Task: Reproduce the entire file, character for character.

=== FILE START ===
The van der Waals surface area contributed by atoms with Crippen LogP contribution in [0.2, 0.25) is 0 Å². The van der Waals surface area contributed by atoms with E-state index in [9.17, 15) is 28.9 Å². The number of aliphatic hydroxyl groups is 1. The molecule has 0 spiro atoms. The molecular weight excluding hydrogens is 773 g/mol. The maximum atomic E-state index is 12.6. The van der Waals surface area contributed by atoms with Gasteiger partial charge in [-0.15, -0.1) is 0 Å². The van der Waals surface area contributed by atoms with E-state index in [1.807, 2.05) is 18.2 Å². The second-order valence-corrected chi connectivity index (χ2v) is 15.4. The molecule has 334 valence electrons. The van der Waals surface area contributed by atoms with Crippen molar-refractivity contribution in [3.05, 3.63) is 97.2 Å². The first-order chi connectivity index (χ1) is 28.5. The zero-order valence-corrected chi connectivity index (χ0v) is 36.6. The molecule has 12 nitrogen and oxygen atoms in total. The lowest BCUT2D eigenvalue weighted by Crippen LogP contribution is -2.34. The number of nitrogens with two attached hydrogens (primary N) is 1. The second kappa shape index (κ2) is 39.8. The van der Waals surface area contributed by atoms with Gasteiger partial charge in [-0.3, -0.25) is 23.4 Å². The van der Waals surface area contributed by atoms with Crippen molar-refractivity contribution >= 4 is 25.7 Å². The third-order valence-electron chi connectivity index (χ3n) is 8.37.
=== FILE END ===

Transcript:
The van der Waals surface area contributed by atoms with Crippen LogP contribution in [0.2, 0.25) is 0 Å². The van der Waals surface area contributed by atoms with E-state index in [9.17, 15) is 28.9 Å². The number of aliphatic hydroxyl groups is 1. The molecule has 0 spiro atoms. The molecular weight excluding hydrogens is 773 g/mol. The maximum atomic E-state index is 12.6. The van der Waals surface area contributed by atoms with Gasteiger partial charge in [-0.15, -0.1) is 0 Å². The van der Waals surface area contributed by atoms with E-state index in [1.807, 2.05) is 18.2 Å². The second-order valence-corrected chi connectivity index (χ2v) is 15.4. The molecule has 334 valence electrons. The van der Waals surface area contributed by atoms with Crippen molar-refractivity contribution in [3.05, 3.63) is 97.2 Å². The first-order chi connectivity index (χ1) is 28.5. The zero-order valence-corrected chi connectivity index (χ0v) is 36.6. The molecule has 12 nitrogen and oxygen atoms in total. The lowest BCUT2D eigenvalue weighted by Crippen LogP contribution is -2.34. The number of nitrogens with two attached hydrogens (primary N) is 1. The second kappa shape index (κ2) is 39.8. The van der Waals surface area contributed by atoms with Gasteiger partial charge in [-0.3, -0.25) is 23.4 Å². The van der Waals surface area contributed by atoms with Crippen molar-refractivity contribution >= 4 is 25.7 Å². The third-order valence-electron chi connectivity index (χ3n) is 8.37.